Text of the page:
Some mortgage borrowers’ confidence in variable rates may be tested as the Bank of Canada’s overnight target rate starts its inevitable climb upwards, perhaps as early as this week.
Recently, a client reached out to me, writing: “Are you able to provide further advice on when we should make the switch to a fixed rate—all the news seems to imply such a choice is becoming imminent.”
This is a perfectly legitimate question, and it’s one many mortgage borrowers have already asked.
Every day, mortgage borrowers are wondering if they should choose fixed or variable, given the coming rate hikes. And almost as often, once bold and brave variable mortgage clients are asking if they should switch to a fixed rate…and if not now, then when?
Here’s the thing…when you chose a variable-rate mortgage, you understood that the rate would vary. This means the rate may go up or down from time to time, but it’s impossible to expect it to remain constant for the duration of your mortgage term.
So, after years of falling and flat rates, borrowers are now about to get their first taste of a rate increase, and some are throwing their initial rate-selection logic out the window.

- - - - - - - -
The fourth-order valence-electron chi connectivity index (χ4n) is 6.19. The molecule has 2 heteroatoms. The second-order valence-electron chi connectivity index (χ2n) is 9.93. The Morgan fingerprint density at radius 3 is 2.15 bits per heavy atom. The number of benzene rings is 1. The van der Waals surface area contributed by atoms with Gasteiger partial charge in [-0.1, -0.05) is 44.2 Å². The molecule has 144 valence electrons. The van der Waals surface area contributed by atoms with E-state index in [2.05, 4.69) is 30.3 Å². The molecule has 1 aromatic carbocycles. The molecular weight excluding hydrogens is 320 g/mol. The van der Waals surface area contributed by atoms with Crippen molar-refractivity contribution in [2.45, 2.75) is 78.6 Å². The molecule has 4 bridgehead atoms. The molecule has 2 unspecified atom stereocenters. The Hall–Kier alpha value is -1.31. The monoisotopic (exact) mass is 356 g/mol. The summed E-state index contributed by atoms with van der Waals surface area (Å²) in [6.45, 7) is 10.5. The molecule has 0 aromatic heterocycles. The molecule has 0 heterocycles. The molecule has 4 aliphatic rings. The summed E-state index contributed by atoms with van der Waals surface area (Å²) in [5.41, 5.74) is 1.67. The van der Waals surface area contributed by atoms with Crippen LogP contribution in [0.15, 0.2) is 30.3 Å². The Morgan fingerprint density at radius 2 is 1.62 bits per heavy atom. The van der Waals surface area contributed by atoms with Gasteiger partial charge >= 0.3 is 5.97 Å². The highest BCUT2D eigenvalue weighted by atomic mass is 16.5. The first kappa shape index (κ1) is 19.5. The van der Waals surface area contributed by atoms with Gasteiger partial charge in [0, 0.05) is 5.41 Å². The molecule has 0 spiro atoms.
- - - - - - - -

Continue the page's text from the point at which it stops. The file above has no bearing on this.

That may sound harsh, and in fact it’s not really how I feel because I’m a big believer in emotional health and well-being. I think that should be a huge factor in any borrower’s decision. That, and one’s ability to withstand payment hikes.
Why should you choose a fixed-rate mortgage?
If you simply don’t have the stomach for rate increases and varying monthly payments, you can give yourself instant peace of mind by fixing your mortgage rate. There is no shame, and no one can tell you it is the wrong decision.
For the risk-averse homeowner, mortgage expert Rob McLister wrote in a recent Globe and Mail column that, “a 5-year fixed makes sense for most long-term borrowers with less established finances. It also insures against the small but real risk that inflation is being drastically underestimated.”
McLister also made the case that a fixed rate can be beneficial for traditional property investors with a five-year plus holding period.
Where are interest rates actually headed?
Nobody truly knows where rates are going. Ever. Not even the best-paid government and bank and economists.
Mortgage Alliance broker Renee Matiushyk-Stribbell told me, “I’ve been doing this forever and liken these projections to be as accurate as the weatherman. No one can predict the future of rates because we have no idea what is going to happen in the local or global economy.”
She added, “Nine times out of 10, in the past when predictions like this came out, they were wrong. So, when people ask me about rate predictions, I tell them I have no idea and, in reality, no one does.“
The Bank of Canada drastically cut its overnight target rate in the early days of the pandemic, from 1.75% to 0.25% in March 2020. As a result, prime rate—upon which variable rates are based—fell from 3.95% to 2.45%, where it’s been ever since. And suddenly, a slew of homeowners experienced the thrill of variable-rate mortgages below 2% for the first time ever.